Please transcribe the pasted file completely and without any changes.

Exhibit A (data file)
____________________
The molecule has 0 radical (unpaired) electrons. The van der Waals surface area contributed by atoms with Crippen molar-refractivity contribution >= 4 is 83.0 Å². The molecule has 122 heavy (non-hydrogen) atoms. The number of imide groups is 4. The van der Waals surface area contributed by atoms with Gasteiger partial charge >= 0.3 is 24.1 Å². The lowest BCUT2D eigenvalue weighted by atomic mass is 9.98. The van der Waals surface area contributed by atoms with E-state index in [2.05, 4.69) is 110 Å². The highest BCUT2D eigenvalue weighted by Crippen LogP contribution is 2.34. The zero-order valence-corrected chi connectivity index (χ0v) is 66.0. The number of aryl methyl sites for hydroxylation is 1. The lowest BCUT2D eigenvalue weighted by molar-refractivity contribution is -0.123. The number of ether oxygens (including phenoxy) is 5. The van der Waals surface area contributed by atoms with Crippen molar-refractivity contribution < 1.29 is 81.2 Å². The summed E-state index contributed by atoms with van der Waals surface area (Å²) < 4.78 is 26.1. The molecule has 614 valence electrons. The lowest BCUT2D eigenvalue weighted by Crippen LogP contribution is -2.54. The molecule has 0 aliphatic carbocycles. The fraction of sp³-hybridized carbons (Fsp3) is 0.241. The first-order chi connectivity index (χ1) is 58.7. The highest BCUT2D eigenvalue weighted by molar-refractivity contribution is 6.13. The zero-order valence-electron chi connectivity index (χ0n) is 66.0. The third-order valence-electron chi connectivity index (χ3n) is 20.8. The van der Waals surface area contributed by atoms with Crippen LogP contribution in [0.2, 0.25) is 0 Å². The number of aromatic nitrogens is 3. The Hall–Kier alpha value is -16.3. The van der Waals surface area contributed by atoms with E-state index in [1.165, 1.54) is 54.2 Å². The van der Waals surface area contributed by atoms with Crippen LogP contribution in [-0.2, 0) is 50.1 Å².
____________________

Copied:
The molecule has 0 radical (unpaired) electrons. The van der Waals surface area contributed by atoms with Crippen molar-refractivity contribution >= 4 is 83.0 Å². The molecule has 122 heavy (non-hydrogen) atoms. The number of imide groups is 4. The van der Waals surface area contributed by atoms with Gasteiger partial charge >= 0.3 is 24.1 Å². The lowest BCUT2D eigenvalue weighted by atomic mass is 9.98. The van der Waals surface area contributed by atoms with E-state index in [2.05, 4.69) is 110 Å². The highest BCUT2D eigenvalue weighted by Crippen LogP contribution is 2.34. The zero-order valence-corrected chi connectivity index (χ0v) is 66.0. The number of aryl methyl sites for hydroxylation is 1. The lowest BCUT2D eigenvalue weighted by molar-refractivity contribution is -0.123. The number of ether oxygens (including phenoxy) is 5. The van der Waals surface area contributed by atoms with Crippen molar-refractivity contribution < 1.29 is 81.2 Å². The summed E-state index contributed by atoms with van der Waals surface area (Å²) < 4.78 is 26.1. The molecule has 614 valence electrons. The lowest BCUT2D eigenvalue weighted by Crippen LogP contribution is -2.54. The molecule has 0 aliphatic carbocycles. The fraction of sp³-hybridized carbons (Fsp3) is 0.241. The first-order chi connectivity index (χ1) is 58.7. The highest BCUT2D eigenvalue weighted by molar-refractivity contribution is 6.13. The zero-order valence-electron chi connectivity index (χ0n) is 66.0. The third-order valence-electron chi connectivity index (χ3n) is 20.8. The van der Waals surface area contributed by atoms with Crippen LogP contribution in [0.2, 0.25) is 0 Å². The number of aromatic nitrogens is 3. The Hall–Kier alpha value is -16.3. The van der Waals surface area contributed by atoms with E-state index in [1.165, 1.54) is 54.2 Å². The van der Waals surface area contributed by atoms with Crippen LogP contribution in [-0.2, 0) is 50.1 Å².